## Bad Abaqus Script Example -- very slow
for i in range(0,num_elems):
elem_nodes = mdb.models['Model-1'].parts['Part-1'].elements[i].connectivity

## Good Abaqus Script Example -- very fast
elems = mdb.models['Model-1'].parts['Part-1'].elements
for i in range(0,num_elems):
elem_nodes = elems[i].connectivity


Applying this logic to this Cubit Python performance issue, we assign the body prior to the loop:

BODY = cubit.body(bc_vol)   # <-- THIS LINE
block_hexes = []
for c_id in cell_list:
#stuff
for n_id in cubit.get_connectivity("hex", c_id):
#stuff
if BODY.point_containment([cxc,cyc,czc]):
# ^^^^^^^^^^^^ THIS LINE ^^^^^^^^^^^^ #
block_hexes.append(c_id)
cubit.silent_cmd(f"block 1 hex {list_to_str(block_hexes)}")


This has a dramatic effect and allows us to process 729K elements in 8 seconds and our 20M element target in 5 minutes – achieving our goal!

## Solution:

After a bit more cleanup for readability (as determined by yours truly) the final working script is:

import time

def list_to_str(input_val):
return " ".join([str(val) for val in input_val])

def test_setup(refine_level):
cubit.cmd('reset')
cubit.cmd('create brick x 10')
cubit.cmd('create Cylinder height 3 radius 3 ')
cubit.cmd('mesh Volume 1')
if refine_level > 0:
cubit.cmd(f'refine hex all numsplit {refine_level} bias 1.0 depth 1 ')
cubit.cmd("compress")

def create_nodal_coordinates_array():
nCoord = []
node_ids = cubit.get_entities("node")
for id in node_ids:
nCoord.append(cubit.get_nodal_coordinates(id))
return nCoord

def get_hex_centroid(hex_id, global_node_coords):
hex_nodes = cubit.get_connectivity("hex", hex_id)
cx=cy=cz=0
count = 0
for node_id in hex_nodes:
cx += global_node_coords[node_id-1]
cy += global_node_coords[node_id-1]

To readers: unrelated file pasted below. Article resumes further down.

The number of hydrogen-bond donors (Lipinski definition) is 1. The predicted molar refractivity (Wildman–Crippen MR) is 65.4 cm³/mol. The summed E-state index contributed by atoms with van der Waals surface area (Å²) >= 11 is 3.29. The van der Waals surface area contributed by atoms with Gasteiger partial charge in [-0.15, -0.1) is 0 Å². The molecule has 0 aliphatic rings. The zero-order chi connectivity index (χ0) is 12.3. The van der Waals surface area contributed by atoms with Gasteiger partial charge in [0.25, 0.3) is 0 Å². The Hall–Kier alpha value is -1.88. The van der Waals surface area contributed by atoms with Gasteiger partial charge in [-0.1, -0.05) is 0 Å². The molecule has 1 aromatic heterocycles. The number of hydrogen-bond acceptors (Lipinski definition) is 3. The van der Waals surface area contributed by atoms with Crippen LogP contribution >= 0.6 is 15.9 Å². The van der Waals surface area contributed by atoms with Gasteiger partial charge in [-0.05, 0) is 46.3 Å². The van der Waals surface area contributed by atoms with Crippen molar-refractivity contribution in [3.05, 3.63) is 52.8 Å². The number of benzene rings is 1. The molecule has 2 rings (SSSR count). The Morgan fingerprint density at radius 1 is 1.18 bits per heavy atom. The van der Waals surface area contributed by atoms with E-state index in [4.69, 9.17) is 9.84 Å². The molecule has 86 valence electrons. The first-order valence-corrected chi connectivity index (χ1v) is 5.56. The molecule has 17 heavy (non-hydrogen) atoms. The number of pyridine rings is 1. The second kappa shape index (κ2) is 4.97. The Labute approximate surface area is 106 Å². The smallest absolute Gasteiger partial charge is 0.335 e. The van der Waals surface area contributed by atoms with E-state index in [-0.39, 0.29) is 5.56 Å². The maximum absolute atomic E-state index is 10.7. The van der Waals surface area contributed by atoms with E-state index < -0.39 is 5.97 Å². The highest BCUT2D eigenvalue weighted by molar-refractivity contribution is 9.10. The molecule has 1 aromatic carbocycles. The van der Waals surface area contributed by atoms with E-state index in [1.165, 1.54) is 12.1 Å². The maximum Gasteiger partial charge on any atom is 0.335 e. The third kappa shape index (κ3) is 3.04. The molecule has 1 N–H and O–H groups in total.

cz += global_node_coords[node_id-1]
count += 1
cx = cx/count
cy = cy/count
cz = cz/count
return cx, cy, cz

def vol_hexes_in_body(source_volume_id, target_body_id):
BODY = cubit.body(target_body_id)
vol_hexes = cubit.get_volume_hexes(source_volume_id)
block_hexes = []
nCoord = create_nodal_coordinates_array()
for hex_id in vol_hexes:
cx, cy, cz = get_hex_centroid(hex_id, nCoord)
if BODY.point_containment([cx, cy, cz]):
block_hexes.append(hex_id)
cubit.silent_cmd(f"block 1 hex {list_to_str(block_hexes)}")

## Script body
test_setup(3)
vol_hexes_in_body(1, 2)


And for the ~20M element case (which is specified via test_setup(3), use a smaller integer for smaller mesh sizes if you’re interested) we get the following timing results:

Number of Elements: 19,683,000
Time to do fetch nodal coordinates array: 11 seconds
Time to do inside/outside test: 172 seconds
Time to add hexes to block: 66 seconds


## Conclusions:

If your Python script seems slow, try the following:

• Avoid redundant calls to the Python API (see Note-1)
• Make sure you’re not (see Note-2)
• Try minimizing repeated calls into nested objects / functions (see Note-3)
# Change this
for cid in range(0, num_curves):
cubit.curve(cid).tangent(cubit.curve(cid).position_from_u(0.5))

# To this
for cid in range(0, num_curves):
C = cubit.curve(cid)
C.tangent(C.position_from_u(0.5))

• Profile your code using time.perf_counter()
# Example
import time
t0 = time.perf_counter()
cubit.cmd("block 1 hex all")
t1 = time.perf_counter()
print(f"Time to create block: {t1 - t0} seconds")

• Check to see if there are any algorithmic improvements you can make (e.g. replace an \mathcal{O}(n^2) algorithms with \mathcal{O}(n), \mathcal{O}(n\log(n)), or \mathcal{O}(\log(n)) algorithm)
• Try installing NumPy, Pandas, SciPy, etc. and use their optimized datatypes and algorithms
• Post your script on our forum and a minimum working example!

And of course, I should show some pretty images!